3. Kate Kelly hasn’t just asked. She has said “nothing less [than ordination] will suffice.” She’s said that she finds herself in an institution with problems and that she shouldn’t leave–it should change. She wrote “#comestaredownthepatriarchy” on her FB timeline to advertise the second priesthood session action. She has since said that if people choose to remain active in the Church, they should “raise hell.” This isn’t asking.

    4. OW hasn’t just asked. You could argue that “asking” was the first priesthood session action. You can’t argue that the second action and the 6 discussions afterward were asking. They were campaigning. OW doesn’t bear testimony of much, aside from inequality, but they do constantly reiterate their belief in continuing revelation. They accuse others of not being open. And yet, they’ve been willfully deaf to any council they’ve received from apostles and prophets on this matter. Who isn’t being open? Is this about receiving “continuing” revelation, or is this about receiving specific revelation? Do they believe in revelation, or do you only believe in revelation that you want?

    5. At least one official OW leader has gone on record saying she “doesn’t know” if President Monson is a prophet who speaks for God. Another OW supporter, who Kate Kelly considers a “dear friend” and “mentor” hasn’t been active for years and after Prop 8 created a website to “out” Mormons who had contributed to that campaign. The OW website publicly dismisses the Family Proclamation–a proclamation signed by prophets and apostles (one of whom OW quotes to justify “agitation” for female ordination). If you wonder why a lot of active Mormons are distrustful of OW, you might start there.

    6. The Brethren have been praying about this topic. In the very first talk of General Conference last October, Elder Hales said this:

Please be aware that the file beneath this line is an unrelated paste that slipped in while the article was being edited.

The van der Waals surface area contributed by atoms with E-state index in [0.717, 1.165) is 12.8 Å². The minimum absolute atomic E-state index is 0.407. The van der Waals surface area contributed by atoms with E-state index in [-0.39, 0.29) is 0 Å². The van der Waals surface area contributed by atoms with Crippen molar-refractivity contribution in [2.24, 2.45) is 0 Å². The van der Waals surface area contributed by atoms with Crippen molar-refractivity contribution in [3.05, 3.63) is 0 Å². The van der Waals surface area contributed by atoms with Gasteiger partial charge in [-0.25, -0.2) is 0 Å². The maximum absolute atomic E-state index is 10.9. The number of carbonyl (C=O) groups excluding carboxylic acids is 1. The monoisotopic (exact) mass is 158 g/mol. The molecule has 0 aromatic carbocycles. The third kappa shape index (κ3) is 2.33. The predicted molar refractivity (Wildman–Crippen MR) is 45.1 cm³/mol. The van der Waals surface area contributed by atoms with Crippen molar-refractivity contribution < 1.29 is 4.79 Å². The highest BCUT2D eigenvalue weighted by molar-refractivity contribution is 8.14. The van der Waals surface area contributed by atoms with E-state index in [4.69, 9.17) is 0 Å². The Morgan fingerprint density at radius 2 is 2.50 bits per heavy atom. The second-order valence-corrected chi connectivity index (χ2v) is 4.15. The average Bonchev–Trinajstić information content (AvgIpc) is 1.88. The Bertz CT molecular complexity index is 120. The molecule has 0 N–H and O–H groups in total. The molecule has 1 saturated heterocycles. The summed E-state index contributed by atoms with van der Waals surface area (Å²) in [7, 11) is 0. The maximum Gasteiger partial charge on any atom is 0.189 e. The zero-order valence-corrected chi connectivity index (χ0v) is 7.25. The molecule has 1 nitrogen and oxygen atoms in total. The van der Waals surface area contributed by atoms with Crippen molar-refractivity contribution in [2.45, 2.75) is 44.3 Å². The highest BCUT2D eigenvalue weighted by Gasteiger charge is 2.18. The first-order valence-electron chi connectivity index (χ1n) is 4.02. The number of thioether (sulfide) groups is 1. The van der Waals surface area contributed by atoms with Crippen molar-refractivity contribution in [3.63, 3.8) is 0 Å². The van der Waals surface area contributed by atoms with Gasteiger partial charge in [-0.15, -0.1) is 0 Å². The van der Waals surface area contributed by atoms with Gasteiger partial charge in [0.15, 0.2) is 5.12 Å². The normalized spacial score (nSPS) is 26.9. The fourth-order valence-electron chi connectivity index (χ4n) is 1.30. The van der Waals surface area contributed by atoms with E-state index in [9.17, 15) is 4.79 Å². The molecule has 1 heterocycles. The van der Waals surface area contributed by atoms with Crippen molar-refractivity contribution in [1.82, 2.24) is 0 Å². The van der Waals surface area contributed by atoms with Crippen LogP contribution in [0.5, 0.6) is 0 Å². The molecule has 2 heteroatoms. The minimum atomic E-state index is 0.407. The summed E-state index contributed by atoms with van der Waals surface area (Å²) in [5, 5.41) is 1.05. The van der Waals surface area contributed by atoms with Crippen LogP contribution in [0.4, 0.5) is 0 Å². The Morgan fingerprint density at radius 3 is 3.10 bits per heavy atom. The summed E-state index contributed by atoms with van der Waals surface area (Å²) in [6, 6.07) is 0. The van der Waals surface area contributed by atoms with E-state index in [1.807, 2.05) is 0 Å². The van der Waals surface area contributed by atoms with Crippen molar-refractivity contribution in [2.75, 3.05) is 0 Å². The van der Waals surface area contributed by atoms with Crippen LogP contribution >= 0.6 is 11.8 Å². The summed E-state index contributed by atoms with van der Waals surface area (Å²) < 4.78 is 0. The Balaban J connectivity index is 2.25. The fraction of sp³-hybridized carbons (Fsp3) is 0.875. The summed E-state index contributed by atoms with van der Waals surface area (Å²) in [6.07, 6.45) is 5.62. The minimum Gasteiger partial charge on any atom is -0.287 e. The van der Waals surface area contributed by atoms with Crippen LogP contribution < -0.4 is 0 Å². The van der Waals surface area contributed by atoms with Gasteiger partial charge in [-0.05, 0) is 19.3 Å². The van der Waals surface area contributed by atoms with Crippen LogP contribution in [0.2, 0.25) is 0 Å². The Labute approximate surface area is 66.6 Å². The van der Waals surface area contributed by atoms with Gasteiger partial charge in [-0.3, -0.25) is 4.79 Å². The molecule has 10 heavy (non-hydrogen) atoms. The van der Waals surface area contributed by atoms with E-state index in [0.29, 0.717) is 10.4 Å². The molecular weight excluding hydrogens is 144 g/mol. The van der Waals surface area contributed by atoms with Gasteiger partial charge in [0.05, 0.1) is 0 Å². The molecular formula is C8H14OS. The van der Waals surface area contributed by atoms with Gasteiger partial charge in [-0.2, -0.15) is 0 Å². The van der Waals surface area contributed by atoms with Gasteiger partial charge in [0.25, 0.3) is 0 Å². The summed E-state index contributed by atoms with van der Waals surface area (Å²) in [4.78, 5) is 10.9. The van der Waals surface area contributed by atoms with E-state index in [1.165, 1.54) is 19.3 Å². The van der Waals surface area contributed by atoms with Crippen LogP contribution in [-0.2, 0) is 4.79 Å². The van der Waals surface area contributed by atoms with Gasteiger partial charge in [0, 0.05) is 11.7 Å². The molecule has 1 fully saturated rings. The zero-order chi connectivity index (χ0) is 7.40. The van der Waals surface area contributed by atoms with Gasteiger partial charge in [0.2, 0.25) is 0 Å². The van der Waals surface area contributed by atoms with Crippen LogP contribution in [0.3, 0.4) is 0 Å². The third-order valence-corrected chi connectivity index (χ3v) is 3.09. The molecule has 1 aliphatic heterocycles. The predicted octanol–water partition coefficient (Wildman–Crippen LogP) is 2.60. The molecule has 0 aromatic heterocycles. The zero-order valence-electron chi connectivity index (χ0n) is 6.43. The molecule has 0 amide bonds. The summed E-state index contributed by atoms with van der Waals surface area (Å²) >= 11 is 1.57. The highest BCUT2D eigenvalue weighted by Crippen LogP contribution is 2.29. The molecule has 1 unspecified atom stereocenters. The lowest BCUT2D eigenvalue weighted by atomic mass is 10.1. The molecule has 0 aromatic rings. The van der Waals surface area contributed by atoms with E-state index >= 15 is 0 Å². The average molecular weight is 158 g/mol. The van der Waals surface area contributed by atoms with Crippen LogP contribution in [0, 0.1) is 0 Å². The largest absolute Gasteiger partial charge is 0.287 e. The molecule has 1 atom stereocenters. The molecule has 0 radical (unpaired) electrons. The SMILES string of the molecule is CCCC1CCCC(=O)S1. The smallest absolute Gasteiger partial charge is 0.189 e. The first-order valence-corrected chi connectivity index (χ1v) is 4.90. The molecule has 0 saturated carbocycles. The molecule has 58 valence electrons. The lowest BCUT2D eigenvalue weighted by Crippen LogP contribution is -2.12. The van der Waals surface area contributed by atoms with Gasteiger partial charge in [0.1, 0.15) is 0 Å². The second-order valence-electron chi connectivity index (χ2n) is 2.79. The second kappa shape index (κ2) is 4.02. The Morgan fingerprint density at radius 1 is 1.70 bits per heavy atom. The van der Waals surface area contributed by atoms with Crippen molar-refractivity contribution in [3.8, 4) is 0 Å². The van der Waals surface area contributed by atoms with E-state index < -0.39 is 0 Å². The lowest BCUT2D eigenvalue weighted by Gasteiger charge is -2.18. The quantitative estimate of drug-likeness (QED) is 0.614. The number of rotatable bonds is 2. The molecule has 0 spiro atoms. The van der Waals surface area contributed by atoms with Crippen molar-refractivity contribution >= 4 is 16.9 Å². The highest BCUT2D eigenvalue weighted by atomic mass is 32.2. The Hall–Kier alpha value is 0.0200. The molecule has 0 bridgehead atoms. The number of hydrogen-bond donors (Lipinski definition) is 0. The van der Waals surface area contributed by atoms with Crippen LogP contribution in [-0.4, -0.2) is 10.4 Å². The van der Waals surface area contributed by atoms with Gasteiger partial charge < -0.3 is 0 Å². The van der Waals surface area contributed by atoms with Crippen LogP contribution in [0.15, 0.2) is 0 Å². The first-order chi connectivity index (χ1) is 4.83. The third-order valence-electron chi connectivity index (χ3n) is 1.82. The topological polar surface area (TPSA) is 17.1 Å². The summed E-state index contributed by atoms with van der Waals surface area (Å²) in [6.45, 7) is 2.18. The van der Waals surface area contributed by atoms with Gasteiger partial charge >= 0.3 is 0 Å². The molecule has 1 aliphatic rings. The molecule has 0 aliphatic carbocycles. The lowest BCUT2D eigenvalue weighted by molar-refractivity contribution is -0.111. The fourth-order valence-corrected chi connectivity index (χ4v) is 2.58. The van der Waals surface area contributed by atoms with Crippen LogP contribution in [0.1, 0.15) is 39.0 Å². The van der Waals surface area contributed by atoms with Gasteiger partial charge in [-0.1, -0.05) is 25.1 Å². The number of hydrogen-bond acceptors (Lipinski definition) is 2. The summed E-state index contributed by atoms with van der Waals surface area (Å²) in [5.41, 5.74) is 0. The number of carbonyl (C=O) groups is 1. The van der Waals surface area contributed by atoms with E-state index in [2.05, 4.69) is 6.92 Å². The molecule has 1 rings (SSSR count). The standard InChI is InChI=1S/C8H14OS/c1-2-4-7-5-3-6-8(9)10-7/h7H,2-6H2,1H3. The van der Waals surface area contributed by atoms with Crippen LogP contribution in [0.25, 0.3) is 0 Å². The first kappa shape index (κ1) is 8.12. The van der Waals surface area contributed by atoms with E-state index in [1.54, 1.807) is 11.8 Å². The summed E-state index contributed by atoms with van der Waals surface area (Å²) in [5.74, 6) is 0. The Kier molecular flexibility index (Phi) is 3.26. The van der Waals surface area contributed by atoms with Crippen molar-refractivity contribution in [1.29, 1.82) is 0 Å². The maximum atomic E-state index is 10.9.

“These conferences are always under the direction of the Lord, guided by His Spirit. We are not assigned specific topics. Over weeks and months, often through sleepless nights, we wait upon the Lord. Through fasting, praying, studying, and pondering, we learn the message that He wants us to give.”

    7. Assuming that President Monson hasn’t specifically prayed about female ordination: Why is it OW’s prerogative to council him on what to pray or what to not pray about? If a prophet is a prophet, he’s not just a prophet about what revelation he receives; he’s also a prophet about how he tries to fulfill his calling as a prophet. I suspect that President Monson gives earnest thought and prayer to anything he makes a public declaration about. But if not specifically, you can be sure he prays about how to fulfill his calling as a prophet. OW has asked–they don’t have the responsibility of bending a prophet’s arm until they hear what they want to hear.

    • 1. Priesthood ordination actually is required for men in the temple (and I think you could extrapolate there for their exaltation). It’s done for proxy at the time of initiatories.

      2. It’s great that the lived experiences of members is equality! That doesn’t mean the temple language itself is balanced, though. Because it’s not balanced, it leaves room for unrighteous dominion in men who are not as wonderful as your relatives.